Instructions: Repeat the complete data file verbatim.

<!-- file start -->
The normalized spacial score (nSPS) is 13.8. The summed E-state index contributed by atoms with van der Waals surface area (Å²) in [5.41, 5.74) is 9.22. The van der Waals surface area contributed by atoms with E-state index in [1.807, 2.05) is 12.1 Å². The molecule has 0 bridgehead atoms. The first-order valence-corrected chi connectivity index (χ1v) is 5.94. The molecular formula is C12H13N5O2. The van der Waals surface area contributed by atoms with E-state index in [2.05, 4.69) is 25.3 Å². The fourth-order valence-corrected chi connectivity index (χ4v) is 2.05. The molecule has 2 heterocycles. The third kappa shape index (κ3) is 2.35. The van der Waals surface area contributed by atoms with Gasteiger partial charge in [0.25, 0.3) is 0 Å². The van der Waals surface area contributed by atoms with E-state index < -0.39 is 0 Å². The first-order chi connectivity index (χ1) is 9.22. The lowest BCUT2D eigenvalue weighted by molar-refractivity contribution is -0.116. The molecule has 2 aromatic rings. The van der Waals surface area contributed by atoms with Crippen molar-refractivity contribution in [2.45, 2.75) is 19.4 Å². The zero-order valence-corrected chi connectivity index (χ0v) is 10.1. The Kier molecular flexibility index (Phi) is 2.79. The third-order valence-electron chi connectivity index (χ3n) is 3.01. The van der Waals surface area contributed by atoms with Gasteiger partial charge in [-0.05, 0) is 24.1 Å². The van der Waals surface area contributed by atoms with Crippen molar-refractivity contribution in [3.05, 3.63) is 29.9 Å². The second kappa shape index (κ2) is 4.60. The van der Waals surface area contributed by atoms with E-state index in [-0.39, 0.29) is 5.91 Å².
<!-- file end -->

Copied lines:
The normalized spacial score (nSPS) is 13.8. The summed E-state index contributed by atoms with van der Waals surface area (Å²) in [5.41, 5.74) is 9.22. The van der Waals surface area contributed by atoms with E-state index in [1.807, 2.05) is 12.1 Å². The molecule has 0 bridgehead atoms. The first-order valence-corrected chi connectivity index (χ1v) is 5.94. The molecular formula is C12H13N5O2. The van der Waals surface area contributed by atoms with E-state index in [2.05, 4.69) is 25.3 Å². The fourth-order valence-corrected chi connectivity index (χ4v) is 2.05. The molecule has 2 heterocycles. The third kappa shape index (κ3) is 2.35. The van der Waals surface area contributed by atoms with Gasteiger partial charge in [0.25, 0.3) is 0 Å². The van der Waals surface area contributed by atoms with E-state index < -0.39 is 0 Å². The first-order chi connectivity index (χ1) is 9.22. The lowest BCUT2D eigenvalue weighted by molar-refractivity contribution is -0.116. The molecule has 2 aromatic rings. The van der Waals surface area contributed by atoms with Crippen molar-refractivity contribution in [2.45, 2.75) is 19.4 Å². The zero-order valence-corrected chi connectivity index (χ0v) is 10.1. The Kier molecular flexibility index (Phi) is 2.79. The third-order valence-electron chi connectivity index (χ3n) is 3.01. The van der Waals surface area contributed by atoms with Gasteiger partial charge in [-0.05, 0) is 24.1 Å². The van der Waals surface area contributed by atoms with Crippen molar-refractivity contribution in [3.05, 3.63) is 29.9 Å². The second kappa shape index (κ2) is 4.60. The van der Waals surface area contributed by atoms with E-state index in [-0.39, 0.29) is 5.91 Å².